Many of the political activists of the 1950s and 1960s were jailed, banned and driven out of the country, but there was another method the government used against its opponents, and that was to banish them to obscurity in remote rural areas. Banishment was directed at African political leaders: the 1927 Native Administration Act empowered the authorities, without any prior notice, to order any 'tribe or native to proceed forthwith to any designated place and not to leave it again except by permission'.i Dumped in unfamiliar areas where they often could not speak the local language, many banished people were shunned by rural communities who had been warned about troublemakers from town.
The mutual distrust inevitably melted over time. As popular resistance gained momentum in the late 1970s and early 1980s, it became clear how often this method of eradicating opposition had backfired.
“In our township we had a granny called Ma Mokhele, who used to tell us a lot about black history. Later I started understanding that she had been a member of the ANC and she had been sent to Heilbron under banishment. So she used to explain a lot of these things: what they were doing in the Women's League, what ANC was in the initial stages when it became militant, when the young ones like Mandela came into it. She was explaining its historical significance and why we should be proud of it, and why we should take on from where they've left. And that's how we started understanding a lot of things politically. Because of the teachings of that granny in Heilbron, I understood that whites must be regarded as people, irrespective of their colour. She even talked about the problems that were there, and even explained that Mandela himself did have some reservations about whites. But as you grow politically, as you mature, you learn to accept people as they are — not as symbols of colour as such.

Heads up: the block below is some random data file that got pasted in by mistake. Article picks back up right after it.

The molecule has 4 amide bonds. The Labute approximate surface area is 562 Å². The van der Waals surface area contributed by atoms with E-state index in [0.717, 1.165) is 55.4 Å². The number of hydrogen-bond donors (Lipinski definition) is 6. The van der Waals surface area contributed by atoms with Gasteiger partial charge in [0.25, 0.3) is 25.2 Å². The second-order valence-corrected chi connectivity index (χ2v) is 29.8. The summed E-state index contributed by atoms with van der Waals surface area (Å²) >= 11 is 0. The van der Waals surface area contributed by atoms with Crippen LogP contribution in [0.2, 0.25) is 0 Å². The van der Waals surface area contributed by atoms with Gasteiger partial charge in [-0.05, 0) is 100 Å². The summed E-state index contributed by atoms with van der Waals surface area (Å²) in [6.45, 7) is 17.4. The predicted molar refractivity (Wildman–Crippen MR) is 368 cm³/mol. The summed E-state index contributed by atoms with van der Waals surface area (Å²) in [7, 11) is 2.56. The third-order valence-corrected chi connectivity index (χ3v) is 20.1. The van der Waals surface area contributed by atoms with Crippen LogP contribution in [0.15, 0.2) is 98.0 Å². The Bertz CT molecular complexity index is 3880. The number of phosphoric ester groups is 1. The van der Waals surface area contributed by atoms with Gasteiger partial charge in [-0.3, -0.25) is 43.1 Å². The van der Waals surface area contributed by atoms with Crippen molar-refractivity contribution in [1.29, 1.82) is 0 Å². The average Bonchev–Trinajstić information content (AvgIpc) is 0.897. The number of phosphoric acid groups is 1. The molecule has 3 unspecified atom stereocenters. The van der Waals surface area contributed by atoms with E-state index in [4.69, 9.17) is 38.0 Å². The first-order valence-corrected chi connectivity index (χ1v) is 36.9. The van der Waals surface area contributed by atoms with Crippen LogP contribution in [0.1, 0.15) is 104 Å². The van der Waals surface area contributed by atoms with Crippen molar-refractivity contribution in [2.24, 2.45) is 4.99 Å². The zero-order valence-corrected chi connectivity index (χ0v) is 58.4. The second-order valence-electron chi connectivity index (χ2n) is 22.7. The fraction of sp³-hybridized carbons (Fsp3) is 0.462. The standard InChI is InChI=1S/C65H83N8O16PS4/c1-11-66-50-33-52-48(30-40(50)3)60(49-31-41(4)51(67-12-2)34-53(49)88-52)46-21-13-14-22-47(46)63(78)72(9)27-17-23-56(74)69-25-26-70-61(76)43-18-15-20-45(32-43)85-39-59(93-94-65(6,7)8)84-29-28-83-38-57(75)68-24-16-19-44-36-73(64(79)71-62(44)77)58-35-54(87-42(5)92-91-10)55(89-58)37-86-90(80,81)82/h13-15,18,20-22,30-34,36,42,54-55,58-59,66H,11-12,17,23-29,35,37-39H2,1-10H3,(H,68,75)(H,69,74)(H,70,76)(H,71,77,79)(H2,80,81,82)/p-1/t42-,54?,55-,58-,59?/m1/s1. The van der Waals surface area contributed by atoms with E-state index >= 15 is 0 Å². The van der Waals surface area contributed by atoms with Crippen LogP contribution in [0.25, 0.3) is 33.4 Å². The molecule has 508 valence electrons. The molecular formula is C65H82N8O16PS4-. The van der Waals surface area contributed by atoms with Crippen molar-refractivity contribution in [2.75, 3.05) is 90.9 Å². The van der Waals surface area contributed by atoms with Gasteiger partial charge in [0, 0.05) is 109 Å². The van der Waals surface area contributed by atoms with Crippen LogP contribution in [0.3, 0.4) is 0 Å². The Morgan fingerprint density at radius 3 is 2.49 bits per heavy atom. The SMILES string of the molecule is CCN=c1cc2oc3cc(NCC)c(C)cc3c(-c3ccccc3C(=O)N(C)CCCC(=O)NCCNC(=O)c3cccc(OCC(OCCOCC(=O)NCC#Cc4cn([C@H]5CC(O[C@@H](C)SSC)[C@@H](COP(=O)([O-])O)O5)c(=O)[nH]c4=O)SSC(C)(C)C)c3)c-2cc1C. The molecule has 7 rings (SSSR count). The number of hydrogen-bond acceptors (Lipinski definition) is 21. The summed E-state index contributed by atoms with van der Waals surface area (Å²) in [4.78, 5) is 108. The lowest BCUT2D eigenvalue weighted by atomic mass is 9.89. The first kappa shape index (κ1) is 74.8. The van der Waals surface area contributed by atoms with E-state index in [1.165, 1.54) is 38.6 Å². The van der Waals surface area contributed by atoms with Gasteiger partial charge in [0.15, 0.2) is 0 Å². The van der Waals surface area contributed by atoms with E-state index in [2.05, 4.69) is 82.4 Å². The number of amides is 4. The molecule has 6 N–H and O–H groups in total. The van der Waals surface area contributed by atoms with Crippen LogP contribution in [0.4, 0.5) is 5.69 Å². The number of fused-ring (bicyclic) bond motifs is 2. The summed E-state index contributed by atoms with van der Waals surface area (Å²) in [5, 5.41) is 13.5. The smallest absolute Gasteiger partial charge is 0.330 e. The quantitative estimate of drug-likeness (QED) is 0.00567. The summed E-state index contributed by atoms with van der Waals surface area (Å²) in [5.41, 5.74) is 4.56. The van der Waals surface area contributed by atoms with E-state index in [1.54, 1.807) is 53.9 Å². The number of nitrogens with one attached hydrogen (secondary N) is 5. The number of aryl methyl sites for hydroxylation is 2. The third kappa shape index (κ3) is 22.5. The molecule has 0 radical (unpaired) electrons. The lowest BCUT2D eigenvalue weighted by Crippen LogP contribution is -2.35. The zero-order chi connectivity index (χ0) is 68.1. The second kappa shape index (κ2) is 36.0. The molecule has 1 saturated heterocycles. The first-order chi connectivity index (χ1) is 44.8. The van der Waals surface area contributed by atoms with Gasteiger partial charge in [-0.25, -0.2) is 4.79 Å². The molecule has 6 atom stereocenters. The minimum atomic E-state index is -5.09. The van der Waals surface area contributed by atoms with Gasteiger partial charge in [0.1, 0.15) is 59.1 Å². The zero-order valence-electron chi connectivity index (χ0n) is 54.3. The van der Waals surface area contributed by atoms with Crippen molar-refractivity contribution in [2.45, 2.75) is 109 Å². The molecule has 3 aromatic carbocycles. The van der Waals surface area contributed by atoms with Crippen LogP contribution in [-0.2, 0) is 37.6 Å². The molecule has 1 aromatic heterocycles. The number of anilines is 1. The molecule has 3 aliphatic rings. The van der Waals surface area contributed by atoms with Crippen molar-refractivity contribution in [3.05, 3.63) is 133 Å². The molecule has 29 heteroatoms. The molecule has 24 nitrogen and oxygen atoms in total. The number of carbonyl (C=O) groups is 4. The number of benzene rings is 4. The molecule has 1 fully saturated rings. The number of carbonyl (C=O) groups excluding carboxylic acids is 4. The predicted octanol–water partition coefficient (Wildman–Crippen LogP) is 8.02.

When she first spoke to you about non-racialism, did it seem at all strange? Living in the Free State, had you ever met a white who was not racist?
No, not in that little dorp [village], but she had talked about comrades such as the late Bram Fisher, Comrade Slovo, and Comrade Goldberg. First I couldn't understand it: how could a white person die for me, for my struggle? What business did he have in my struggle when he was a free man, had his own vote, he had everything? Then she explained that it was because there were freedom-loving democrats who felt that they were not free until you were free, too.
Did your friends also hold such non-racial views?